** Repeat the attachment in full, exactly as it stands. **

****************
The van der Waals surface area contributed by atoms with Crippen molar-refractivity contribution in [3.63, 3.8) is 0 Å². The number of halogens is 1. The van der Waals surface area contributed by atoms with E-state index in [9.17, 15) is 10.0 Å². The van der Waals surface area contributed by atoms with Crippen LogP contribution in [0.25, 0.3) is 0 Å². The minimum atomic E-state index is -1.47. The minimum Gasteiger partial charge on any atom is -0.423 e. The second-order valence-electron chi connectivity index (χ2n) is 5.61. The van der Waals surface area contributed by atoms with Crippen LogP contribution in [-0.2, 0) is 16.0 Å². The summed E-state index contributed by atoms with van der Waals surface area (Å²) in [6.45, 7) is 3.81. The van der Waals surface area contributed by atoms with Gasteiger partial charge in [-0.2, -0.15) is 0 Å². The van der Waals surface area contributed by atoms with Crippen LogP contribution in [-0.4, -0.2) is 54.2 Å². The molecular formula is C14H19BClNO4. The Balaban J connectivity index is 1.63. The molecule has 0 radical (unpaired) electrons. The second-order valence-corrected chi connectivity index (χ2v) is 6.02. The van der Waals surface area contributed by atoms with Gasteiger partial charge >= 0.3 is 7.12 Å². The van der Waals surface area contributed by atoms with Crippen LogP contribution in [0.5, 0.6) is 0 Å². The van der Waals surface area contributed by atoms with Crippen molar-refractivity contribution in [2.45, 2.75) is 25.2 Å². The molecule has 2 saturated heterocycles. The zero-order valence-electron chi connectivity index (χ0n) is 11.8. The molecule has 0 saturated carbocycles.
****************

The van der Waals surface area contributed by atoms with Crippen molar-refractivity contribution in [3.63, 3.8) is 0 Å². The number of halogens is 1. The van der Waals surface area contributed by atoms with E-state index in [9.17, 15) is 10.0 Å². The van der Waals surface area contributed by atoms with Crippen LogP contribution in [0.25, 0.3) is 0 Å². The minimum atomic E-state index is -1.47. The minimum Gasteiger partial charge on any atom is -0.423 e. The second-order valence-electron chi connectivity index (χ2n) is 5.61. The van der Waals surface area contributed by atoms with Crippen LogP contribution in [-0.2, 0) is 16.0 Å². The summed E-state index contributed by atoms with van der Waals surface area (Å²) in [6.45, 7) is 3.81. The van der Waals surface area contributed by atoms with Gasteiger partial charge in [-0.2, -0.15) is 0 Å². The van der Waals surface area contributed by atoms with Crippen LogP contribution in [-0.4, -0.2) is 54.2 Å². The molecular formula is C14H19BClNO4. The Balaban J connectivity index is 1.63. The molecule has 0 radical (unpaired) electrons. The second-order valence-corrected chi connectivity index (χ2v) is 6.02. The van der Waals surface area contributed by atoms with Gasteiger partial charge >= 0.3 is 7.12 Å². The van der Waals surface area contributed by atoms with Crippen LogP contribution in [0.5, 0.6) is 0 Å². The van der Waals surface area contributed by atoms with Crippen molar-refractivity contribution in [2.45, 2.75) is 25.2 Å². The molecule has 2 saturated heterocycles. The zero-order valence-electron chi connectivity index (χ0n) is 11.8. The molecule has 0 saturated carbocycles.